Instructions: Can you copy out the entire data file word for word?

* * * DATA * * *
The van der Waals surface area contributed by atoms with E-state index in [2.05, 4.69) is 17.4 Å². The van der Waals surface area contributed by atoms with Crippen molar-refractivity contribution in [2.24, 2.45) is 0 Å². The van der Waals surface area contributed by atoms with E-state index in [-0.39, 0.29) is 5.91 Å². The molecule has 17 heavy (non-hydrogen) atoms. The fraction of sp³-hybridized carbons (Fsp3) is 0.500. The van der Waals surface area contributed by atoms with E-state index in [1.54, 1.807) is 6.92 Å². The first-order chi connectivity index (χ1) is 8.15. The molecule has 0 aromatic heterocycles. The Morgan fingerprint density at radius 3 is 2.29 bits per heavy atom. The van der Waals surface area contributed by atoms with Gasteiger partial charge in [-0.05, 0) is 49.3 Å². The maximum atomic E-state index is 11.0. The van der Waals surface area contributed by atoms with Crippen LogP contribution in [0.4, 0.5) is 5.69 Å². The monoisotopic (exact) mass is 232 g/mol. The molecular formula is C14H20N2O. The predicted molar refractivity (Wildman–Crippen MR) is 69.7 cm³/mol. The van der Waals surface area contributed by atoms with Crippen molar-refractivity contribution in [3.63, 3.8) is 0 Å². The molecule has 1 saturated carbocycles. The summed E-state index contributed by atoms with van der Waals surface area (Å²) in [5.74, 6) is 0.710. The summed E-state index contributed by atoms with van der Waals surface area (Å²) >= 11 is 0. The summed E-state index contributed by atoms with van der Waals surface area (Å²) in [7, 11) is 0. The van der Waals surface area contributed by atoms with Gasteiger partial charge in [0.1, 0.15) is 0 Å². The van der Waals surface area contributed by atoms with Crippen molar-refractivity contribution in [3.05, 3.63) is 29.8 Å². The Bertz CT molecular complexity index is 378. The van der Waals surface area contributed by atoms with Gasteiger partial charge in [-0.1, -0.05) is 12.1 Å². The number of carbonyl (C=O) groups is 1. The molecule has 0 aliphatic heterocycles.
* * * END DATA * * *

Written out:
The van der Waals surface area contributed by atoms with E-state index in [2.05, 4.69) is 17.4 Å². The van der Waals surface area contributed by atoms with Crippen molar-refractivity contribution in [2.24, 2.45) is 0 Å². The van der Waals surface area contributed by atoms with E-state index in [-0.39, 0.29) is 5.91 Å². The molecule has 17 heavy (non-hydrogen) atoms. The fraction of sp³-hybridized carbons (Fsp3) is 0.500. The van der Waals surface area contributed by atoms with E-state index in [1.54, 1.807) is 6.92 Å². The first-order chi connectivity index (χ1) is 8.15. The molecule has 0 aromatic heterocycles. The Morgan fingerprint density at radius 3 is 2.29 bits per heavy atom. The van der Waals surface area contributed by atoms with Gasteiger partial charge in [-0.05, 0) is 49.3 Å². The maximum atomic E-state index is 11.0. The van der Waals surface area contributed by atoms with Crippen LogP contribution in [0.4, 0.5) is 5.69 Å². The monoisotopic (exact) mass is 232 g/mol. The molecular formula is C14H20N2O. The predicted molar refractivity (Wildman–Crippen MR) is 69.7 cm³/mol. The van der Waals surface area contributed by atoms with Crippen molar-refractivity contribution in [3.63, 3.8) is 0 Å². The molecule has 1 saturated carbocycles. The summed E-state index contributed by atoms with van der Waals surface area (Å²) in [5.74, 6) is 0.710. The summed E-state index contributed by atoms with van der Waals surface area (Å²) >= 11 is 0. The summed E-state index contributed by atoms with van der Waals surface area (Å²) in [7, 11) is 0. The van der Waals surface area contributed by atoms with Gasteiger partial charge in [0.1, 0.15) is 0 Å². The van der Waals surface area contributed by atoms with Crippen molar-refractivity contribution in [3.05, 3.63) is 29.8 Å². The Bertz CT molecular complexity index is 378. The van der Waals surface area contributed by atoms with Gasteiger partial charge in [-0.1, -0.05) is 12.1 Å². The number of carbonyl (C=O) groups is 1. The molecule has 0 aliphatic heterocycles.